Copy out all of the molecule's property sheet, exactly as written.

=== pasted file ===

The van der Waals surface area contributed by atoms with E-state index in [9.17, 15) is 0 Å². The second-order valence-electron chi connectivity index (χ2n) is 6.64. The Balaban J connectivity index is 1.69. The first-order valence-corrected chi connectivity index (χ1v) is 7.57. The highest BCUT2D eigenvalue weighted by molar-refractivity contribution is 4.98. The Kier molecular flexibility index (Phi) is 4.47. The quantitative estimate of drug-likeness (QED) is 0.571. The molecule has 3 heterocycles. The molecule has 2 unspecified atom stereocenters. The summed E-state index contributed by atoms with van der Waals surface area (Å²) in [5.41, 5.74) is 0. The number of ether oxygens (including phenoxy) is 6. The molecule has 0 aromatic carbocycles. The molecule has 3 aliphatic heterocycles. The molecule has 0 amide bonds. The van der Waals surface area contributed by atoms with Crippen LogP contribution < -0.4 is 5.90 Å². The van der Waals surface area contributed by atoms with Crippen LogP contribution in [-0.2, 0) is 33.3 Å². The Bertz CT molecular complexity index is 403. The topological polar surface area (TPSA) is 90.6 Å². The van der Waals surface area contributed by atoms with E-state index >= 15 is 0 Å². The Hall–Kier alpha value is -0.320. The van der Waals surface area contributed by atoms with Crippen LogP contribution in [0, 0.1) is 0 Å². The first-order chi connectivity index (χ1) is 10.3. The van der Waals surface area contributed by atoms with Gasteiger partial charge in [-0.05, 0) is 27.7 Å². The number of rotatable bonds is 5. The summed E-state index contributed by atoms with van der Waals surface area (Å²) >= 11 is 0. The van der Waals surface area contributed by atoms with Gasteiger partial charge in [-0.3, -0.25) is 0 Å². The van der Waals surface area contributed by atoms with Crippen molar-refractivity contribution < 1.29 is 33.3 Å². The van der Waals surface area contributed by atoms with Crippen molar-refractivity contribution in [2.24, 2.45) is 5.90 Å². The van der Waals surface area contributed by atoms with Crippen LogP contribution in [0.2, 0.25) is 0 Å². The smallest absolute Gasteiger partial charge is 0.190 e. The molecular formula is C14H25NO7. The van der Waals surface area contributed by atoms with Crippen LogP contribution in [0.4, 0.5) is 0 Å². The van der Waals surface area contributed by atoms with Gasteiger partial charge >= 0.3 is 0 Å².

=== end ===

The van der Waals surface area contributed by atoms with E-state index in [9.17, 15) is 0 Å². The second-order valence-electron chi connectivity index (χ2n) is 6.64. The Balaban J connectivity index is 1.69. The first-order valence-corrected chi connectivity index (χ1v) is 7.57. The highest BCUT2D eigenvalue weighted by molar-refractivity contribution is 4.98. The Kier molecular flexibility index (Phi) is 4.47. The quantitative estimate of drug-likeness (QED) is 0.571. The molecule has 3 heterocycles. The molecule has 2 unspecified atom stereocenters. The summed E-state index contributed by atoms with van der Waals surface area (Å²) in [5.41, 5.74) is 0. The number of ether oxygens (including phenoxy) is 6. The molecule has 0 aromatic carbocycles. The molecule has 3 aliphatic heterocycles. The molecule has 0 amide bonds. The van der Waals surface area contributed by atoms with Crippen LogP contribution < -0.4 is 5.90 Å². The van der Waals surface area contributed by atoms with Crippen LogP contribution in [-0.2, 0) is 33.3 Å². The Bertz CT molecular complexity index is 403. The topological polar surface area (TPSA) is 90.6 Å². The van der Waals surface area contributed by atoms with E-state index >= 15 is 0 Å². The Hall–Kier alpha value is -0.320. The van der Waals surface area contributed by atoms with Crippen LogP contribution in [0, 0.1) is 0 Å². The first-order chi connectivity index (χ1) is 10.3. The van der Waals surface area contributed by atoms with Gasteiger partial charge in [-0.05, 0) is 27.7 Å². The number of rotatable bonds is 5. The summed E-state index contributed by atoms with van der Waals surface area (Å²) >= 11 is 0. The van der Waals surface area contributed by atoms with Gasteiger partial charge in [-0.3, -0.25) is 0 Å². The van der Waals surface area contributed by atoms with Crippen molar-refractivity contribution < 1.29 is 33.3 Å². The van der Waals surface area contributed by atoms with Crippen molar-refractivity contribution in [2.24, 2.45) is 5.90 Å². The van der Waals surface area contributed by atoms with Crippen LogP contribution in [0.2, 0.25) is 0 Å². The smallest absolute Gasteiger partial charge is 0.190 e. The molecular formula is C14H25NO7. The van der Waals surface area contributed by atoms with Crippen LogP contribution in [0.4, 0.5) is 0 Å². The van der Waals surface area contributed by atoms with Gasteiger partial charge >= 0.3 is 0 Å².